java -mx10g edu.stanford.nlp.parser.shiftreduce.ShiftReduceParser -trainTreebank /afs/ir/data/linguistic-data/Treebank/3/parsed/mrg/wsj 200-2199 -devTreebank /afs/ir/data/linguistic-data/Treebank/3/parsed/mrg/wsj 2200-2219 -preTag -taggerSerializedFile /u/nlp/data/pos-tagger/distrib/wsj-0-18-bidirectional-nodistsim.tagger -serializedPath model.ser.gz
java -mx6g edu.stanford.nlp.parser.shiftreduce.ShiftReduceParser -devTreebank /afs/ir/data/linguistic-data/Treebank/3/parsed/mrg/wsj 2300-2399 -preTag -taggerSerializedFile /u/nlp/data/pos-tagger/distrib/wsj-0-18-bidirectional-nodistsim.tagger -serializedPath model.ser.gz
bidirectional model is significantly slower than the
left3words model, but is somewhat more accurate. It is still faster than the parsing itself. Alternatively, one can just use the
left3words tagger for better speed and slightly less accuracy.
It is possible to train the Shift Reduce Parser for languages other
than English. An appropriate HeadFinder needs to be provided. This
and other options are handled by specifying the
flag, which lets you choose the class for
TreebankLangParserParams A language appropriate tagger
is also required.
For example, here is a command used to train a Chinese model. The options not already explained are explained in the next section.
java -mx10g edu.stanford.nlp.parser.shiftreduce.ShiftReduceParser -trainTreebank /u/nlp/data/chinese/ctb7/train.mrg -devTreebank /u/nlp/data/chinese/ctb7/dev_small.mrg -preTag -taggerSerializedFile /u/nlp/data/pos-tagger/distrib/chinese-nodistsim.tagger -serializedPath chinese.ser.gz -tlpp edu.stanford.nlp.parser.lexparser.ChineseTreebankParserParams -trainingThreads 4 -batchSize 12 -trainingIterations 100 -stalledIterationLimit 20
The resulting model is both faster and more accurate than any other model we have, including the Chinese RNN model.
The features for the Perceptron are extracted using a FeatureFactory. By default, the parser uses
edu.stanford.nlp.parser.shiftreduce.BasicFeatureFactory This FeatureFactory includes most of the basic features you would want, such as features for the head word of the current stack node and several previous stack nodes, the word and tag of incoming queue items, and combinations of those strings.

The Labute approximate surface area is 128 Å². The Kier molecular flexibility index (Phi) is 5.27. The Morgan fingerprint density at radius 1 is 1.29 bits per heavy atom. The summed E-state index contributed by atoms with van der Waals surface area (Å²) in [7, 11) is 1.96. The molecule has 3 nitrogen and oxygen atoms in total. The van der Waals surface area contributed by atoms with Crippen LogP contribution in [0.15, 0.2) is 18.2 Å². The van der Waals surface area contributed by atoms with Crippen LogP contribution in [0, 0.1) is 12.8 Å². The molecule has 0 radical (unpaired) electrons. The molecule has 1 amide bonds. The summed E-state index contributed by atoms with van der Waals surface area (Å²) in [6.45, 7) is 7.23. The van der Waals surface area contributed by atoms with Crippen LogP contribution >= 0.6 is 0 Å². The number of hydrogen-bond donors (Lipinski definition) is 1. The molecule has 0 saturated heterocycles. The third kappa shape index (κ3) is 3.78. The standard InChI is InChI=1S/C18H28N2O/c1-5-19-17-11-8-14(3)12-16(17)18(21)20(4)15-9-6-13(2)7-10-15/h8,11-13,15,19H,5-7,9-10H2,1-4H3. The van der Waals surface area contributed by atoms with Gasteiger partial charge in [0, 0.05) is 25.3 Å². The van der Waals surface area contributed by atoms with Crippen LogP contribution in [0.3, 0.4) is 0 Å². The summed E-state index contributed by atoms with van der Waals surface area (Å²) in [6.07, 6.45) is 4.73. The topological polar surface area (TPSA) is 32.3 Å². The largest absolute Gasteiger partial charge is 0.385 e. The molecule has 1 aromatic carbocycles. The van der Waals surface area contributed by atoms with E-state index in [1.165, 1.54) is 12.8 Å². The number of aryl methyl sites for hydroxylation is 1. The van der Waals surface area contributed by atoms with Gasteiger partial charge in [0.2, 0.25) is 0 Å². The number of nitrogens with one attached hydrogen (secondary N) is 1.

Another included FeatureFactory is the DistsimFeatureFactory. This can be used by setting the
Multiple FeatureFactory classes can be combined by using a semicolon separated list. For example:
|‑beamSize||Size of the beam to use when running beam search. 4 is already sufficient to greatly increase accuracy without affecting speed too badly.|
|‑trainBeamSize||Size of the beam to use when training.|
|‑trainingThreads||Training can be run in parallel. This is done by training on multiple trees simultaneously.|
|‑batchSize||How many trees to batch together when training. This allows training in parallel to get repeatable results, as each of the trees are scored using the weights at the start of the training batch, and then all updates are applied at once.|
|‑trainingIterations||The maximum number of iterations to train. Defaults to 40.|
|‑stalledIterationLimit||The heuristic for ending training before |
|‑averagedModels||When the perceptron has finished training, in general, the model with the best score on the dev set is kept. This flag averages together the best K models and uses that as the final model instead. Defaults to 8. This has the potential to greatly increase the amount of memory needed, so can be set to a lower number if memory is a barrier.|
|‑featureFrequencyCutoff||If a feature is not seen this many times when training, it is removed from the final model. This can eliminate rarely seen features without impacting overall accuracy too much. It is especially useful in the case of a model training using a beam (or oracle, if that method is ever made to work), as that training method results in many features that were only seen once and don't really have much impact on the final model.|
|‑saveIntermediateModels||By default, training does not save the intermediate models any more, since they basically don't do anything. Use this flag to turn it back on.|
|‑featureFactory||The feature factory class to use.|
There are several training methods implemented. The default is
EARLY_TERMINATION, in which training on an individual tree is halted as soon as the current model is incorrect. Alternatives are:
|GOLD||Force the parser to make the correct transition while training, continuing after errors. Takes longer than EARLY_TERMINATION and does not improve accuracy.|
|EARLY_TERMINATION||As soon as the current model gets a transition wrong when parsing a tree, stops training on that tree for this iteration.|
|BEAM||An agenda of the highest scoring candidate states is kept. Training continues until the gold state is no longer on the agenda. At each step, the gold transition for the gold state gets its feature weights increased, and transition chosen for the highest scoring state gets its feature weights decreased.|
|ORACLE||An experimental training method in which an oracle is used to figure out what transition would result in the best possible parse from the current state. Unfortunately, this results in poor scores, either because of a bug in the oracle training code or incorrect oracle logic.|